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Vase with crickets

Period:
Republic period (1912–49), Hongxian mark and period (1915–16)
Culture:
China
Medium:
Porcelain painted with colored enamels over a transparent glaze (Jingdezhen ware)
Dimensions:
H. 4 in. (10.2 cm)
Classification:
Ceramics
Credit Line:
Gift of Mrs. J. Spier, 1925
Accession Number:
25.152.2
On view at The Met Fifth Avenue in Gallery 219
Crickets, which have long been kept as pets in China, are symbols of happiness (xi) and auspiciousness (xi) in part because one name for these insects is xishuai and the initial character, xi, serves as a homonym for both words. This pair has both a Hongxian mark and a second mark reading jurentang, or the Hall where Benevolence Resides. Jurentang is the name of a house where Yuan Shikai (1859–1916), the autocratic first president of the Republic of China, lived and had his office.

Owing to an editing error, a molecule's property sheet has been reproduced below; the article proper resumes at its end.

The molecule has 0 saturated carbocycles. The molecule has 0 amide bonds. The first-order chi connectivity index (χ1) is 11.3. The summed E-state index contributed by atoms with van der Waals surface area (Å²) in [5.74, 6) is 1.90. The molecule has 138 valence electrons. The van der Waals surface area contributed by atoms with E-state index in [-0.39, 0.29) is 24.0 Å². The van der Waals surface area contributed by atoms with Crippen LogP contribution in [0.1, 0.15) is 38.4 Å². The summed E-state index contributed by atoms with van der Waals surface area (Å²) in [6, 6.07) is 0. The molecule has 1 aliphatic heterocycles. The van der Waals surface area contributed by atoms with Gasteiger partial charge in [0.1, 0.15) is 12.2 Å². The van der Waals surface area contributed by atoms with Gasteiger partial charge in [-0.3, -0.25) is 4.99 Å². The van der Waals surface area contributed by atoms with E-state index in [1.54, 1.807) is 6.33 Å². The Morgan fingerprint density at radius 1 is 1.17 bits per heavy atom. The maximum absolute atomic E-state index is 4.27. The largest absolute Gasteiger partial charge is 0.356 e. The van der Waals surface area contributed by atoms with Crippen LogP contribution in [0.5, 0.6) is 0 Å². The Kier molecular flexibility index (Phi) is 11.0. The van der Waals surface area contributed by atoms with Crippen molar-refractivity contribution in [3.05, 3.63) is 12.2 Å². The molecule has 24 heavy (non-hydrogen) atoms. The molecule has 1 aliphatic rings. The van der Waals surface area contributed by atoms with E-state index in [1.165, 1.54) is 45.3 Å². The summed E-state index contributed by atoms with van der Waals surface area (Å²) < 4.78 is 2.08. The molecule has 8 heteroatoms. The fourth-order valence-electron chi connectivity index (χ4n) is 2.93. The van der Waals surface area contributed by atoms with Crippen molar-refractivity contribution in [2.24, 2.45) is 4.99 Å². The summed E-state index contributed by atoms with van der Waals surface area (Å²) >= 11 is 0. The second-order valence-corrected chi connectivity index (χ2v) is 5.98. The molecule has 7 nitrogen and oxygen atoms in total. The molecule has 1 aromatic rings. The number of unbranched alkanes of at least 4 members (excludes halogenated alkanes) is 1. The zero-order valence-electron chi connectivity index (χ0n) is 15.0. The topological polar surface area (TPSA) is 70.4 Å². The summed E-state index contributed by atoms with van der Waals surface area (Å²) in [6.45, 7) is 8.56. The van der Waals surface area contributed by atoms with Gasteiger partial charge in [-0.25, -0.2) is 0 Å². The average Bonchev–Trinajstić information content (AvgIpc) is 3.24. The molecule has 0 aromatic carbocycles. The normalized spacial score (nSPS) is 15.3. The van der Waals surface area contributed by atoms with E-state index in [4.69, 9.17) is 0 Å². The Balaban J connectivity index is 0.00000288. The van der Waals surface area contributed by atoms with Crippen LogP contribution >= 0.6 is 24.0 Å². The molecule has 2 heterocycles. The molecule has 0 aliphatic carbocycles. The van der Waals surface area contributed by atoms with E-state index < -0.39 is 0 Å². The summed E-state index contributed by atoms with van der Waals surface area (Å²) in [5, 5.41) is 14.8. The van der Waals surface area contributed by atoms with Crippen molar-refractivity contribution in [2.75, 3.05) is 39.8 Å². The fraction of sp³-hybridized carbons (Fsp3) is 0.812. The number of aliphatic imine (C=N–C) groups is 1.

Marking: On one, seal: Jüren tang zhi [made in the Hall where Benevolence Abides"]; on the other, reign mark (Hongxian nian zhi) of Yüan Shikai. Sue Valenstein, 1/3/72.
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